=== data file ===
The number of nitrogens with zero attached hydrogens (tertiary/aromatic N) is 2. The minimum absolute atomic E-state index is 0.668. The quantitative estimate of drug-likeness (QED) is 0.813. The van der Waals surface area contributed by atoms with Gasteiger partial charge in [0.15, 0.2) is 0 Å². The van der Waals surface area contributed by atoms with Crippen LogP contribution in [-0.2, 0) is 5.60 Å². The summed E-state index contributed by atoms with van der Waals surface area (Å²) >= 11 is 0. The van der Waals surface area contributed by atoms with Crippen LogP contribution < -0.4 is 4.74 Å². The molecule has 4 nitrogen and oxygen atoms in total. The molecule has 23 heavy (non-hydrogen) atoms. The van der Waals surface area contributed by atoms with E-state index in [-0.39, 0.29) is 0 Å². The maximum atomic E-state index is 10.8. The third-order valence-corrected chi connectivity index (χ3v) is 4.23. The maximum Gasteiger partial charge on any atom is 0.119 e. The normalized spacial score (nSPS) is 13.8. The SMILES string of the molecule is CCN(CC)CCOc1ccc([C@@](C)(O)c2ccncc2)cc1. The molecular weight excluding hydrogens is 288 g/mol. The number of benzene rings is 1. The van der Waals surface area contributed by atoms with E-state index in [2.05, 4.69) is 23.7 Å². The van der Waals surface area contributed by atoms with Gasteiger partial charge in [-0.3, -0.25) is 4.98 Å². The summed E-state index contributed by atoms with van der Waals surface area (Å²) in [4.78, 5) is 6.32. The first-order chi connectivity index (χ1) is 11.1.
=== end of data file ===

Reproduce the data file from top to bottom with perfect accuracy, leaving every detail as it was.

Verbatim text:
The number of nitrogens with zero attached hydrogens (tertiary/aromatic N) is 2. The minimum absolute atomic E-state index is 0.668. The quantitative estimate of drug-likeness (QED) is 0.813. The van der Waals surface area contributed by atoms with Gasteiger partial charge in [0.15, 0.2) is 0 Å². The van der Waals surface area contributed by atoms with Crippen LogP contribution in [-0.2, 0) is 5.60 Å². The summed E-state index contributed by atoms with van der Waals surface area (Å²) >= 11 is 0. The van der Waals surface area contributed by atoms with Crippen LogP contribution < -0.4 is 4.74 Å². The molecule has 4 nitrogen and oxygen atoms in total. The molecule has 23 heavy (non-hydrogen) atoms. The van der Waals surface area contributed by atoms with E-state index in [-0.39, 0.29) is 0 Å². The maximum atomic E-state index is 10.8. The third-order valence-corrected chi connectivity index (χ3v) is 4.23. The maximum Gasteiger partial charge on any atom is 0.119 e. The normalized spacial score (nSPS) is 13.8. The SMILES string of the molecule is CCN(CC)CCOc1ccc([C@@](C)(O)c2ccncc2)cc1. The molecular weight excluding hydrogens is 288 g/mol. The number of benzene rings is 1. The van der Waals surface area contributed by atoms with E-state index in [2.05, 4.69) is 23.7 Å². The van der Waals surface area contributed by atoms with Gasteiger partial charge in [-0.3, -0.25) is 4.98 Å². The summed E-state index contributed by atoms with van der Waals surface area (Å²) in [4.78, 5) is 6.32. The first-order chi connectivity index (χ1) is 11.1.